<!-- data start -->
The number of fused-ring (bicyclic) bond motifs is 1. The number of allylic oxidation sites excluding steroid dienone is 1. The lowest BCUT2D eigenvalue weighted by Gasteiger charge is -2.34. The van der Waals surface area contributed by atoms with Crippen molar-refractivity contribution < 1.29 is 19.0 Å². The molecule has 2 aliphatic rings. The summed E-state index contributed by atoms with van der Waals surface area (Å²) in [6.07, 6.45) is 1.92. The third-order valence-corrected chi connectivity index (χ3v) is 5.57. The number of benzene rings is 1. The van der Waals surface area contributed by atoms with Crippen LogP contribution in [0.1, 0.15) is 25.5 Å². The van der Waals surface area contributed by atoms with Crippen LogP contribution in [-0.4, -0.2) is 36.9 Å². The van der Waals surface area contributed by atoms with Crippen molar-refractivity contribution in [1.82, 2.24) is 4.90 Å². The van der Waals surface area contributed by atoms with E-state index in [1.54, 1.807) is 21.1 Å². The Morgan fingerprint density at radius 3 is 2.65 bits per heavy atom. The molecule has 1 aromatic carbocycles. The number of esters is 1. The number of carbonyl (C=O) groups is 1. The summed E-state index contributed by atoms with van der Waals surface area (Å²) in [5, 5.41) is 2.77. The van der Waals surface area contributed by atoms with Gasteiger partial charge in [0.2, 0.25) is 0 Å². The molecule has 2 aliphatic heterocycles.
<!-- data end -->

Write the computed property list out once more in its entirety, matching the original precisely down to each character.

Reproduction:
The number of fused-ring (bicyclic) bond motifs is 1. The number of allylic oxidation sites excluding steroid dienone is 1. The lowest BCUT2D eigenvalue weighted by Gasteiger charge is -2.34. The van der Waals surface area contributed by atoms with Crippen molar-refractivity contribution < 1.29 is 19.0 Å². The molecule has 2 aliphatic rings. The summed E-state index contributed by atoms with van der Waals surface area (Å²) in [6.07, 6.45) is 1.92. The third-order valence-corrected chi connectivity index (χ3v) is 5.57. The number of benzene rings is 1. The van der Waals surface area contributed by atoms with Crippen LogP contribution in [0.1, 0.15) is 25.5 Å². The van der Waals surface area contributed by atoms with Crippen LogP contribution in [-0.4, -0.2) is 36.9 Å². The van der Waals surface area contributed by atoms with Crippen molar-refractivity contribution in [1.82, 2.24) is 4.90 Å². The van der Waals surface area contributed by atoms with E-state index in [1.54, 1.807) is 21.1 Å². The Morgan fingerprint density at radius 3 is 2.65 bits per heavy atom. The molecule has 1 aromatic carbocycles. The number of esters is 1. The number of carbonyl (C=O) groups is 1. The summed E-state index contributed by atoms with van der Waals surface area (Å²) in [5, 5.41) is 2.77. The van der Waals surface area contributed by atoms with Gasteiger partial charge in [0.2, 0.25) is 0 Å². The molecule has 2 aliphatic heterocycles.